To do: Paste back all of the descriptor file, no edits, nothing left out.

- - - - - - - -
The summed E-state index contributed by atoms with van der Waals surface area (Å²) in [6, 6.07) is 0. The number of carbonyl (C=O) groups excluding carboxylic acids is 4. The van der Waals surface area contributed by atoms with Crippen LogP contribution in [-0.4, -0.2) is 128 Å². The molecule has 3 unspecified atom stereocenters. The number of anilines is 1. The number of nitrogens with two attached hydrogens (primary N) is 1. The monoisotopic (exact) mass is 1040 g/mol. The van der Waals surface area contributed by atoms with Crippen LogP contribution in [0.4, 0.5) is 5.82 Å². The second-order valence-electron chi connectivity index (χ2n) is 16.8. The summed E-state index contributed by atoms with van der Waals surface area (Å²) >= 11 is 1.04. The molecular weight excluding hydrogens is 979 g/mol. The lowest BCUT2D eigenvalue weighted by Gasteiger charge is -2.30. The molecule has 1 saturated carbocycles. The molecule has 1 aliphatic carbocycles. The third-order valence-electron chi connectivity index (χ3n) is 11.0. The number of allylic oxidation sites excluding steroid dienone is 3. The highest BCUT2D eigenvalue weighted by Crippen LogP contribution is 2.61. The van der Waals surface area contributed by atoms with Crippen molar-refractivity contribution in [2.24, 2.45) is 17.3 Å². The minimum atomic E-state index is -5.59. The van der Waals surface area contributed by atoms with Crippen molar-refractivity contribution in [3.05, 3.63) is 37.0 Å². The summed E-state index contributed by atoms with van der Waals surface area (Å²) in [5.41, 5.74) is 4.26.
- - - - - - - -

The summed E-state index contributed by atoms with van der Waals surface area (Å²) in [6, 6.07) is 0. The number of carbonyl (C=O) groups excluding carboxylic acids is 4. The van der Waals surface area contributed by atoms with Crippen LogP contribution in [-0.4, -0.2) is 128 Å². The molecule has 3 unspecified atom stereocenters. The number of anilines is 1. The number of nitrogens with two attached hydrogens (primary N) is 1. The monoisotopic (exact) mass is 1040 g/mol. The van der Waals surface area contributed by atoms with Crippen LogP contribution in [0.4, 0.5) is 5.82 Å². The second-order valence-electron chi connectivity index (χ2n) is 16.8. The summed E-state index contributed by atoms with van der Waals surface area (Å²) >= 11 is 1.04. The molecular weight excluding hydrogens is 979 g/mol. The lowest BCUT2D eigenvalue weighted by Gasteiger charge is -2.30. The molecule has 1 saturated carbocycles. The molecule has 1 aliphatic carbocycles. The third-order valence-electron chi connectivity index (χ3n) is 11.0. The number of allylic oxidation sites excluding steroid dienone is 3. The highest BCUT2D eigenvalue weighted by Crippen LogP contribution is 2.61. The van der Waals surface area contributed by atoms with Crippen molar-refractivity contribution in [2.24, 2.45) is 17.3 Å². The minimum atomic E-state index is -5.59. The van der Waals surface area contributed by atoms with Crippen molar-refractivity contribution in [3.05, 3.63) is 37.0 Å². The summed E-state index contributed by atoms with van der Waals surface area (Å²) in [5.41, 5.74) is 4.26.